Adweek.com’s Top 10 Publishing Stories of 2013

Tina Brown, the death of the magazine app and that infamous Rolling Stone cover

Here are the 10 most-read press stories published on Adweek.com in 2013:

10. Men's Fitness Magazine Is Remade as a Lifestyle Brand
By Lucia Moses
Two years ago, Men’s Fitness put Vin Diesel on its cover, wearing a red, body-hugging T-shirt and surrounded by coverlines that screamed “Instant muscle” and “53 fat-burning tips.” Vin is back for the June issue, and while he’s still showing off his biceps, this time he’s sporting John Varvatos and Banana Republic.
Read the full story.

9. Wired Taps Real Journalists to Push Further Into Native Advertising
By Lucia Moses
Brands want advertising that looks and feels like actual editorial content, and publishers are uniquely positioned to help. But how do they do that without selling out?
Read the full story.

8. Millennials Unhappy With Businessweek Campaign Mocking Them
By Lucia Moses
Bloomberg Businessweek took an interesting approach in its effort to court millennials when it shamed them for still living at home with mom and dad and then invited them to subscribe, and the backlash has begun.
Read the full story.

7. Branded Content Moves the Needle, Per Forbes
By Lucia Moses
Branded content, or its hyped cousin, native advertising, is supposed to combat ad fatigue when consumers are bombarded with ads all day, everywhere. The problem is measuring effectiveness. With no agreement on how to measure native (much less how to define it), it’s no surprise that publishers are eager to prove that native advertising, with its promise of premium rates, works.
Read the full story.

6. Stores Boycotting Rolling Stone's Boston Bomber Cover
By Emma Bazilian
Rolling Stone has never shied away from provocative covers: From a stylized image of Charles Manson to a topless Janet Jackson, the magazine has successfully riled the American public for decades. But its latest cover, featuring alleged Boston bomber Dzhokhar Tsarnaev, has elicited a new level of controversy.
Read the full story.

5. The New Yorker's Anthony Weiner Cover Draws Praise on Twitter
By David Taintor
Even as legacy news organizations work to find their footing online, the power of print endures on social media. Such was the case this morning when The New Yorker published its forthcoming magazine cover online, which presents a caricature of floundering New York mayoral candidate Anthony Weiner.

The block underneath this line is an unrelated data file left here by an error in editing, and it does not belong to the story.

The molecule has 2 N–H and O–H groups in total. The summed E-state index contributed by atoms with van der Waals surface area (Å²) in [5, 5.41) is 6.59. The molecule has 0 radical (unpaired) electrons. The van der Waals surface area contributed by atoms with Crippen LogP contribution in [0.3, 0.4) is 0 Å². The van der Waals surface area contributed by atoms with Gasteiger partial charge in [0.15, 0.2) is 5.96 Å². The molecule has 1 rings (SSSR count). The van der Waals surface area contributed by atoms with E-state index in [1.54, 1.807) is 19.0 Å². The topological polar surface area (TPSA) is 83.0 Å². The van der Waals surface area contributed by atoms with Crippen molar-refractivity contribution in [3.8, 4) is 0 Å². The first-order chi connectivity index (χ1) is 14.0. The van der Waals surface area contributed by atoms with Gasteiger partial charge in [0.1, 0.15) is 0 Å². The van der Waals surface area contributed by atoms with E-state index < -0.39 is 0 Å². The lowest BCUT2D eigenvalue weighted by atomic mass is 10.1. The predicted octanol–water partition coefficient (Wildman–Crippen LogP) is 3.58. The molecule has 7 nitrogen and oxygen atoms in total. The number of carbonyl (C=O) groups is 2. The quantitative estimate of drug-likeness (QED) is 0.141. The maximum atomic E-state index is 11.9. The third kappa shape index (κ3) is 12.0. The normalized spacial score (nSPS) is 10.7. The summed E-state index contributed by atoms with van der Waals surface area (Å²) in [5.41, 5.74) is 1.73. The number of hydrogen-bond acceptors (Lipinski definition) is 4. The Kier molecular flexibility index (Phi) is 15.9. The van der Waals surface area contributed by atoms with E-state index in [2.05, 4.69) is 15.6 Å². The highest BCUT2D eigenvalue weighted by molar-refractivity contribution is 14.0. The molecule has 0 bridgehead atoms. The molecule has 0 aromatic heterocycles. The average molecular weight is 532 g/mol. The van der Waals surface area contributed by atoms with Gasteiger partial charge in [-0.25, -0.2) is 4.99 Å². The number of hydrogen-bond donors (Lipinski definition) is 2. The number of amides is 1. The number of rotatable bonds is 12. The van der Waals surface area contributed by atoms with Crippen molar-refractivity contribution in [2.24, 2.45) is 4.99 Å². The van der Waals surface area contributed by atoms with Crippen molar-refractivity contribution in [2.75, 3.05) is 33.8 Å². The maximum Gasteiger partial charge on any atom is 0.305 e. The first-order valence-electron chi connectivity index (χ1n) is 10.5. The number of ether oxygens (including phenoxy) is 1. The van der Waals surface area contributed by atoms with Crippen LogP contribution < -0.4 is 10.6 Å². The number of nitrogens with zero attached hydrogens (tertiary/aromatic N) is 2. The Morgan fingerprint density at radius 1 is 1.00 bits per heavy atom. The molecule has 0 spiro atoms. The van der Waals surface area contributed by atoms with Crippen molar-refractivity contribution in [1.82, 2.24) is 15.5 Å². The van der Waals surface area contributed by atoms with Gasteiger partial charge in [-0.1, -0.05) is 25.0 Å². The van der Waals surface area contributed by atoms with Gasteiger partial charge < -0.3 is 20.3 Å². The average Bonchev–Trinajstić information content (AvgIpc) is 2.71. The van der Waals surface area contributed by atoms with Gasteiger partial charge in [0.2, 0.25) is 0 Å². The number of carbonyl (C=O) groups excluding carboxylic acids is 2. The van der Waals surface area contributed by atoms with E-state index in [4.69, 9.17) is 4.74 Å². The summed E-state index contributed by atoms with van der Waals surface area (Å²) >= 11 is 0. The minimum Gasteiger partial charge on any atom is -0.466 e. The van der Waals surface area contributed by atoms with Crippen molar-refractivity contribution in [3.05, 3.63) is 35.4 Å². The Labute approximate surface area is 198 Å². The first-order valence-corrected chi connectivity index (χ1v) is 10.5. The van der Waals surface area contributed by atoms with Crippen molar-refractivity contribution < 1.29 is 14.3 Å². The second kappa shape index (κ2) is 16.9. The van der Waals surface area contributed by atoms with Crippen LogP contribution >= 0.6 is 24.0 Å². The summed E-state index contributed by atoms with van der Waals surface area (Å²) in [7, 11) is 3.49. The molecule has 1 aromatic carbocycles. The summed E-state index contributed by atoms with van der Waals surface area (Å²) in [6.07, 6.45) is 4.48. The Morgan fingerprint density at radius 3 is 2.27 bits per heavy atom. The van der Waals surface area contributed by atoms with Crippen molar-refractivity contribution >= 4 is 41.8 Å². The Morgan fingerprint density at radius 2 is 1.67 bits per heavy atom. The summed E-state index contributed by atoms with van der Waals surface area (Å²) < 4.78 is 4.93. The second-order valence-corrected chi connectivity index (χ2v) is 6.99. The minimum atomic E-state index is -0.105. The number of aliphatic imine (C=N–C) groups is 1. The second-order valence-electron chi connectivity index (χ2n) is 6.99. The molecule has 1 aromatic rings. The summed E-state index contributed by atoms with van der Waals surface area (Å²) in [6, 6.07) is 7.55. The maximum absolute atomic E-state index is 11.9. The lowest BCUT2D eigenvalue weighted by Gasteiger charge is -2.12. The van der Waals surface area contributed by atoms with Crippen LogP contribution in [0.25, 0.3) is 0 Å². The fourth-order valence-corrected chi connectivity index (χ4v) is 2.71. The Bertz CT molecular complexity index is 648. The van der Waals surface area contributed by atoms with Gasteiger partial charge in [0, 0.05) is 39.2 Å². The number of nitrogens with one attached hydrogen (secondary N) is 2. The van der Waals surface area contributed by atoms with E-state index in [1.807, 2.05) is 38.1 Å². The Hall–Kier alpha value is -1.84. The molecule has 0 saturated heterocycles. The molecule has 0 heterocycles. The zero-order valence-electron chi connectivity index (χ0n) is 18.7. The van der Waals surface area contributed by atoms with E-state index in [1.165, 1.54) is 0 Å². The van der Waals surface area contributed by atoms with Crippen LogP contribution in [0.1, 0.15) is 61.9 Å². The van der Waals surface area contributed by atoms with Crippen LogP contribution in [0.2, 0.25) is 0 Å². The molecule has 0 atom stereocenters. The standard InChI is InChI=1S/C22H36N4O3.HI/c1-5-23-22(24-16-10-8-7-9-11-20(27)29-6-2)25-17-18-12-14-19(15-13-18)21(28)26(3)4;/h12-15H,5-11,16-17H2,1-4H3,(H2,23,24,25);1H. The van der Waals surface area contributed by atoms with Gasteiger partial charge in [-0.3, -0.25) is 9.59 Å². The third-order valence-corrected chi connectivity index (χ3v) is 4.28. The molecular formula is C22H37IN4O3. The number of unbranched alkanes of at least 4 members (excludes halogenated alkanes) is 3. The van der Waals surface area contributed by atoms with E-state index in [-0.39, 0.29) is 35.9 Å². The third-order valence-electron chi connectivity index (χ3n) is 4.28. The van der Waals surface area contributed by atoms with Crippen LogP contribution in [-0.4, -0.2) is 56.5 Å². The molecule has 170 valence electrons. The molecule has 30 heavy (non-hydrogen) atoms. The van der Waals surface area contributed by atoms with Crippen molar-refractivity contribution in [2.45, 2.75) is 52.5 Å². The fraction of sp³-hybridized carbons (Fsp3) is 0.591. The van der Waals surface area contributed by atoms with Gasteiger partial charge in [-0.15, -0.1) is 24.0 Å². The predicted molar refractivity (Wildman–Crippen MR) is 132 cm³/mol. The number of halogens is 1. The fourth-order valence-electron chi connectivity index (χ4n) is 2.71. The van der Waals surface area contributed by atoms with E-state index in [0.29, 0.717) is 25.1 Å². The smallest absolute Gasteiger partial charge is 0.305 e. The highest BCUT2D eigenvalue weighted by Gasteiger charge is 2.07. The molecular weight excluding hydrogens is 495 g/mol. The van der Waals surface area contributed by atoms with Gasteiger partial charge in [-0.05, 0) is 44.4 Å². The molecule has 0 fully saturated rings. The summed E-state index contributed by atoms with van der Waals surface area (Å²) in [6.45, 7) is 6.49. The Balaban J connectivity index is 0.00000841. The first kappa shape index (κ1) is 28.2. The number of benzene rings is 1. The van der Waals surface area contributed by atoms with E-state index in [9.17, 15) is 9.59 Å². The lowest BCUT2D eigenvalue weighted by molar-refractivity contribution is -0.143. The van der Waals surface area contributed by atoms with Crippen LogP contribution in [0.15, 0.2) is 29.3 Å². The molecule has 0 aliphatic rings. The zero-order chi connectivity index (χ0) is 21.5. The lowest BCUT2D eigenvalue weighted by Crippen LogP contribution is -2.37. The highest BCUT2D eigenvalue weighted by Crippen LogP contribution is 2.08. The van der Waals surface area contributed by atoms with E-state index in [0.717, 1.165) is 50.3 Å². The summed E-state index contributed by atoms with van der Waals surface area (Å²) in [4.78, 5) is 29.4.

Read the full story.

4. Jann Wenner Discusses Putting His Son in Charge
By Lucia Moses
Jann Wenner has picked his son, Gus, 22, to head up Rollingstone.com, overseeing its editorial and business operations. And while critics were quick to cry nepotism, the senior Wenner told Adweek that his son had to prove himself like anyone else.
Read the full story.

3. The New York Times Reinvents the Boring Banner Ad
By Lucia Moses
An obscure piece on The New York Times’ website about Picasso repurposing his canvases by painting over older, abandoned projects was fascinating, at least insofar as stories about master artists and their recycling habits go. But let’s face it—it wasn’t exactly click bait.
Read the full story.

2. Following NewsBeast Mess, What's Tina Brown's Next Act?
By Lucia Moses
Now that IAC/Interactive has sold off Newsweek, can Tina Brown’s act be nearing its end? The experiment to combine Newsweek and The Daily Beast was an acknowledged failure. Brown was the founding editor of the Beast before she added editorial oversight for Newsweek when the two merged; it’s conceivable she’ll go back to just editing the Beast. But it's not hard to imagine her moving on. The question is, to where?
Read the full story.

1. Who Killed the Magazine App?
By Lucia Moses
While print advertising—still by far the lifeblood of the magazine business—continues to contract, ad units in magazine tablet editions have soared 22 percent so far this year versus last. It would appear reassuring for publishers desperate to grow their businesses beyond the core yet shrinking print product. But the fact is that many of those tablet ad units are merely pickups from print—meaning that advertisers paid not a nickel for them.
Read the full story.